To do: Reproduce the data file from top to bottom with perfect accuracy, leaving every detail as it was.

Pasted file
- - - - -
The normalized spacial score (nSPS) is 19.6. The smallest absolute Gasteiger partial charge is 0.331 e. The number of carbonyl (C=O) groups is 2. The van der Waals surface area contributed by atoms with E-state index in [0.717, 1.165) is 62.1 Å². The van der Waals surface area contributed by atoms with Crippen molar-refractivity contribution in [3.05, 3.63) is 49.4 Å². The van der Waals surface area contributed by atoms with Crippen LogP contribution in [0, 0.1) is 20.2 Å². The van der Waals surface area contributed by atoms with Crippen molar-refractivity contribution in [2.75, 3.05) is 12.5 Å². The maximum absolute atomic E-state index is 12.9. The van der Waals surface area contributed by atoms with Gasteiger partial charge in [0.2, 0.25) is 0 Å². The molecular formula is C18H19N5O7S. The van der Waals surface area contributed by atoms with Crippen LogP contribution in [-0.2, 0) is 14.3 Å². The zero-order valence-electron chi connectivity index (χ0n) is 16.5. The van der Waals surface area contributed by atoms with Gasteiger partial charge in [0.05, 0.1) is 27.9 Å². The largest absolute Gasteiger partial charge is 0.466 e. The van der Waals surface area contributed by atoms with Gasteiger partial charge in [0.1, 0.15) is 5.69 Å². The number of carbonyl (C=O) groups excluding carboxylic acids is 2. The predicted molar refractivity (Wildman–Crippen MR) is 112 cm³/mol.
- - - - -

The normalized spacial score (nSPS) is 19.6. The smallest absolute Gasteiger partial charge is 0.331 e. The number of carbonyl (C=O) groups is 2. The van der Waals surface area contributed by atoms with E-state index in [0.717, 1.165) is 62.1 Å². The van der Waals surface area contributed by atoms with Crippen molar-refractivity contribution in [3.05, 3.63) is 49.4 Å². The van der Waals surface area contributed by atoms with Crippen LogP contribution in [0, 0.1) is 20.2 Å². The van der Waals surface area contributed by atoms with Crippen molar-refractivity contribution in [2.75, 3.05) is 12.5 Å². The maximum absolute atomic E-state index is 12.9. The van der Waals surface area contributed by atoms with Gasteiger partial charge in [0.2, 0.25) is 0 Å². The molecular formula is C18H19N5O7S. The van der Waals surface area contributed by atoms with Crippen LogP contribution in [-0.2, 0) is 14.3 Å². The zero-order valence-electron chi connectivity index (χ0n) is 16.5. The van der Waals surface area contributed by atoms with Gasteiger partial charge in [0.05, 0.1) is 27.9 Å². The largest absolute Gasteiger partial charge is 0.466 e. The van der Waals surface area contributed by atoms with Gasteiger partial charge in [0.1, 0.15) is 5.69 Å². The number of carbonyl (C=O) groups excluding carboxylic acids is 2. The predicted molar refractivity (Wildman–Crippen MR) is 112 cm³/mol.